Oh and grandma, if you are helping out financially, don't blackmail your kids and think you get a say in how the grand-kids are raised. You don't. You had your chance when raising your own kids.

Obviously this applies to all family and friends, not just grandparents.

Don’t get me wrong, we have gotten plenty of help from the grandparents on both sides of our family and it has been extremely helpful. But it hasn’t been over the top. And my kids, and us, are very appreciative and don’t expect it. Just try and find a balance.

***all posts applying to my family only - your results will be different***

Tip of the Day

My Cliff Note Retirement Savings Plan

1) Find the minimum expense to lead a happy life.  This is usually a lot lower than people think it is, but some people just need to spend more.  That's OK, work on it over time or work longer.

2) Live this minimum expense happy life while working.  Don't waste your money on things that don't truly improve your life.  Save a bunch.

3) Once you've saved 25-30 times your annual expenses, retire and continue living your minimum expense happy life indefinitely.

"it's simple, but not easy" Jack Bogle

***all posts applying to my family only - your results will be different*** 

Thursday, August 29, 2013

Tip of the Day

Skip the movie theater and hit up Redbox or the library. Do you really need to see the latest blockbuster right away? It will still be the same movie in 6 months.

Taking a family of 15 to the movies - $120 or more
Same movie 6 months later from Redbox - $1.20
Same movie in another 3 months from the library - Free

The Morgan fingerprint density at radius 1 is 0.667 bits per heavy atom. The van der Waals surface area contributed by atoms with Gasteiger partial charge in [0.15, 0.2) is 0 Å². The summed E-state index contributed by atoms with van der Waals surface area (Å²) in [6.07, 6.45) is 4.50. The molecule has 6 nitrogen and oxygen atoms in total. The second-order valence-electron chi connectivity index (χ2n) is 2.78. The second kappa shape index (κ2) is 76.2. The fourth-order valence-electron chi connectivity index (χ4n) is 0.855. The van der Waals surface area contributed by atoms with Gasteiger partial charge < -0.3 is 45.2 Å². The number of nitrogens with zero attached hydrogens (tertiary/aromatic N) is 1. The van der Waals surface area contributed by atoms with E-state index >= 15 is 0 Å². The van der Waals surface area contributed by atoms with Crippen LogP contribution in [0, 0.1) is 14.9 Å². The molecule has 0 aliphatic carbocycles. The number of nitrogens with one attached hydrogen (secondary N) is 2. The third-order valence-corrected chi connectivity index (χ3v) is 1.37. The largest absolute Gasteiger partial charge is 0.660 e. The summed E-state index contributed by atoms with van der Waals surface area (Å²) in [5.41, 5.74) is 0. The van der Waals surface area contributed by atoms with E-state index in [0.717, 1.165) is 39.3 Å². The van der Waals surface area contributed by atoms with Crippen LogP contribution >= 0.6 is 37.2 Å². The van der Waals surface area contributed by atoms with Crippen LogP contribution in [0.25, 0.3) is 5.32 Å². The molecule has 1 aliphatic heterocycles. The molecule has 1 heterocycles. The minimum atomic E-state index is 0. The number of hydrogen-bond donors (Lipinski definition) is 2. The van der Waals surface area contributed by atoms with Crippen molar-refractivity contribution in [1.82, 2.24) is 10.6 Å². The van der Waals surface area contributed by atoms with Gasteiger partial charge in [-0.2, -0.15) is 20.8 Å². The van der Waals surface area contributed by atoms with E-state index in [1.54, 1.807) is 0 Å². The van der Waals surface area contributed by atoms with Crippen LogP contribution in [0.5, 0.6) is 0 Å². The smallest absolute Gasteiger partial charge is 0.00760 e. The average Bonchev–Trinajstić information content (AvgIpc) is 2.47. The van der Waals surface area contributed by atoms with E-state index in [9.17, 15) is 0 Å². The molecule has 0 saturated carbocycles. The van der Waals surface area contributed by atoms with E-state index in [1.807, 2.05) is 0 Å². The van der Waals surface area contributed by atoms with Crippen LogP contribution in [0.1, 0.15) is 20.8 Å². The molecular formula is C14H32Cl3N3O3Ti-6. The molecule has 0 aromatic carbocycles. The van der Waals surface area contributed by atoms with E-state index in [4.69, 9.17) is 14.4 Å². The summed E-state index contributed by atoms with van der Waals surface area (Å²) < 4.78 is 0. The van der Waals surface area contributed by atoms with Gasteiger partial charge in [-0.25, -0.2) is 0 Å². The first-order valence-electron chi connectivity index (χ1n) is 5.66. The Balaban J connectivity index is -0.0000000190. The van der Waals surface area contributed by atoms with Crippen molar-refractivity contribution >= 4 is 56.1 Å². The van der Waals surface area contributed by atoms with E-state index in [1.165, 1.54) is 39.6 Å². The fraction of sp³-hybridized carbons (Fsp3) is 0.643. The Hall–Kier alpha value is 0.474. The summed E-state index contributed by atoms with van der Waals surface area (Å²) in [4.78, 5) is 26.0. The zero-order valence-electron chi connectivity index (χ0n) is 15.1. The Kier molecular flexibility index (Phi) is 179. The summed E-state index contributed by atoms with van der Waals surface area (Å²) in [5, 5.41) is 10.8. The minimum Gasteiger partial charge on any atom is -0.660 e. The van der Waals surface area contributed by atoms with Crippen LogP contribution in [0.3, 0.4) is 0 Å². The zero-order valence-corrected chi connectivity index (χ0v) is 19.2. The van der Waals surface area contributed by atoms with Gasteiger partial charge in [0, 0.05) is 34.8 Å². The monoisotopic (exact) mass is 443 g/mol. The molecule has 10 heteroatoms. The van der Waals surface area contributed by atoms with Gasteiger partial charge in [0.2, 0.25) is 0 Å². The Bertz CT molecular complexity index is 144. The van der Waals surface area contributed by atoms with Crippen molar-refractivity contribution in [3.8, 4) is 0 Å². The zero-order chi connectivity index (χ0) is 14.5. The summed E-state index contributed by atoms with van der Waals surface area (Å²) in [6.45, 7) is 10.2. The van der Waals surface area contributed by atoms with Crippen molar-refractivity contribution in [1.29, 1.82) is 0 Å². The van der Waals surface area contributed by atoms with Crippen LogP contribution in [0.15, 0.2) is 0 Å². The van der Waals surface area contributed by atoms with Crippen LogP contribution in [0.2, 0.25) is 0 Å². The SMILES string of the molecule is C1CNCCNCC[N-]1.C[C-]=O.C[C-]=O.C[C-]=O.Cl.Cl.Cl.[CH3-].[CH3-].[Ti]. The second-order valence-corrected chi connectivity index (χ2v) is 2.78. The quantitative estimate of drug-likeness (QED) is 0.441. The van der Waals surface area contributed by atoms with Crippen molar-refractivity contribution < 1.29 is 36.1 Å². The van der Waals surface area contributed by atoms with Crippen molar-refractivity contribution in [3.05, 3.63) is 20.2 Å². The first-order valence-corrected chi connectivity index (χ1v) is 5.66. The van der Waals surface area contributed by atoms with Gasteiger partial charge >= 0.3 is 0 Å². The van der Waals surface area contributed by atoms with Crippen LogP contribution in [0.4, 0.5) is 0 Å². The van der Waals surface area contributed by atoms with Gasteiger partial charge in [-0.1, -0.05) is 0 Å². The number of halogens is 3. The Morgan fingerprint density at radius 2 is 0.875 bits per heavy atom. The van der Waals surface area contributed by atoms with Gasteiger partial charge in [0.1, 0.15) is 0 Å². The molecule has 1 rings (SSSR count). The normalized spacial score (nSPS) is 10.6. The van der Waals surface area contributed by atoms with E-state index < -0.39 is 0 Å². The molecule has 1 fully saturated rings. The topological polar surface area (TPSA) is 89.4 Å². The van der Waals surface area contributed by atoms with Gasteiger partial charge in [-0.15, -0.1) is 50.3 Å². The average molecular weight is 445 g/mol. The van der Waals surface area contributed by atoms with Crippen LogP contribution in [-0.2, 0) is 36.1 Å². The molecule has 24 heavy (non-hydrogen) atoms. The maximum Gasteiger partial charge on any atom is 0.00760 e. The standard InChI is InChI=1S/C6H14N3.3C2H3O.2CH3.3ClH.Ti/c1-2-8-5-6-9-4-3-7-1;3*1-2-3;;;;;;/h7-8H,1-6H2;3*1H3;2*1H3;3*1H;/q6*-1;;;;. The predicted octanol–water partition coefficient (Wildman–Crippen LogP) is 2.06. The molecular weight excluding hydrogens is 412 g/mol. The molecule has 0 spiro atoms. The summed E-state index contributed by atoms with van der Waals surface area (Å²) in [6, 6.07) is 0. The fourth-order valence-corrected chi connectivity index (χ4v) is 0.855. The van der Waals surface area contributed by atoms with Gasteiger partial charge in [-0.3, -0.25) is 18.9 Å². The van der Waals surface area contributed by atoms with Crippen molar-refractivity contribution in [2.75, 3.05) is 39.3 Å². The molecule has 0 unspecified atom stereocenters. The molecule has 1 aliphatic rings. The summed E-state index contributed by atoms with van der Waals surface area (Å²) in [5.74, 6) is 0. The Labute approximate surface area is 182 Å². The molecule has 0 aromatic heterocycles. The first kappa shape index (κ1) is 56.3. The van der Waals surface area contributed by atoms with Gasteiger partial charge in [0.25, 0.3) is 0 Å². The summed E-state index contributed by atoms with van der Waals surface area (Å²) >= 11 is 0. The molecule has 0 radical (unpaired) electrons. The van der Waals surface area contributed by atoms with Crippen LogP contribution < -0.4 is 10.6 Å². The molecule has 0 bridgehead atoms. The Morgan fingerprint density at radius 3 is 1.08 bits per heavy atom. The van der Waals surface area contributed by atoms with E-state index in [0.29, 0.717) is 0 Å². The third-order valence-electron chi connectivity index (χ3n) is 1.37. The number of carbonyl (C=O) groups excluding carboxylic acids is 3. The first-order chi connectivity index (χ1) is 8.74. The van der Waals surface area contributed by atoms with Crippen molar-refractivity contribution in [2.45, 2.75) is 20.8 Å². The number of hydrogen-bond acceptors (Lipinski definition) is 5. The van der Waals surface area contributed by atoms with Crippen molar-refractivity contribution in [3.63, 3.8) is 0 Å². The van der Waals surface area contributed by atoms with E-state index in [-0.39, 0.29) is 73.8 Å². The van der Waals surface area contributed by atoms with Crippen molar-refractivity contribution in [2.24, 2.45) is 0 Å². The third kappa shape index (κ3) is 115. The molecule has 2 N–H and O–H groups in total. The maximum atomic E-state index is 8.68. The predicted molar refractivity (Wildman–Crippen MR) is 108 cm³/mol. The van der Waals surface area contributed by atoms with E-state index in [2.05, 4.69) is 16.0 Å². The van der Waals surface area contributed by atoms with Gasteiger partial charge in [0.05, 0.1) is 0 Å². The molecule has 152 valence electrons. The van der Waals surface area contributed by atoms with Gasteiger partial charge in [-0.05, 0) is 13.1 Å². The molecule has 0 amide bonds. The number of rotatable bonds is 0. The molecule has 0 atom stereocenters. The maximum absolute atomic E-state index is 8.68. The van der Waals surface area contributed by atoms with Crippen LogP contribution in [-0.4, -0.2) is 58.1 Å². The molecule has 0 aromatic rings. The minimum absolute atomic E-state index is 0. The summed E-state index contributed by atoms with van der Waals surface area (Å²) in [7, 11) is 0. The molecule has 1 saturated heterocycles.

***all posts applying to my family only - your results will be different*** 

Wednesday, August 28, 2013

My Journey to Coffee Paradise

While never one to waste money buying coffee at Dunking Donuts, Starbucks or other coffee joints, I am a coffee fiend. I drink way too much of the Black Liquid from Heaven. In my quest for better at-home coffee, I've gone from drip coffee to K-cup machine to French Press to Espresso machine. 

I switched because of taste, not price. The savings is an added bonus.

I work from home so making espresso, or any other style coffee, is not an issue. I’m in no hurry. When I did commute to an office, I made coffee in the morning with my French Press and then brought it to work in one of those metal-thermos' that construction workers use.

Here is what I found over the past 5 years or so of working at home.

  • Coffee shop coffee cost: $120-$180 per month (or more), $4-$6 per day

  • K-cup – Machine cost: $100 – K-Cup Coffee cost: $60 per month, $2 per day

  • French Press/Coffee Beans - French Press & Grinder cost: $50 – Coffee Bean cost: $52 per month $1.67 per day

  • Espresso – Machine cost: $60 – Italian Ground Espresso cost: $15.28 per month, 51 cents per day

Yearly savings using espresso vs. k-cups or French Press: $425-$520
Yearly savings using espresso machine vs. Starbucks/Dunkin: $1,236-$1,854

This is the machine I bought 2 years ago. It was $60 then, it's gone up to $84. It will still pay for itself quickly.

This is the espresso I get delivered every month through Amazon's subscribe and save service (extra 20% off for frequent buyers (5 or more items per month)). One $15.28 order lasts me a month.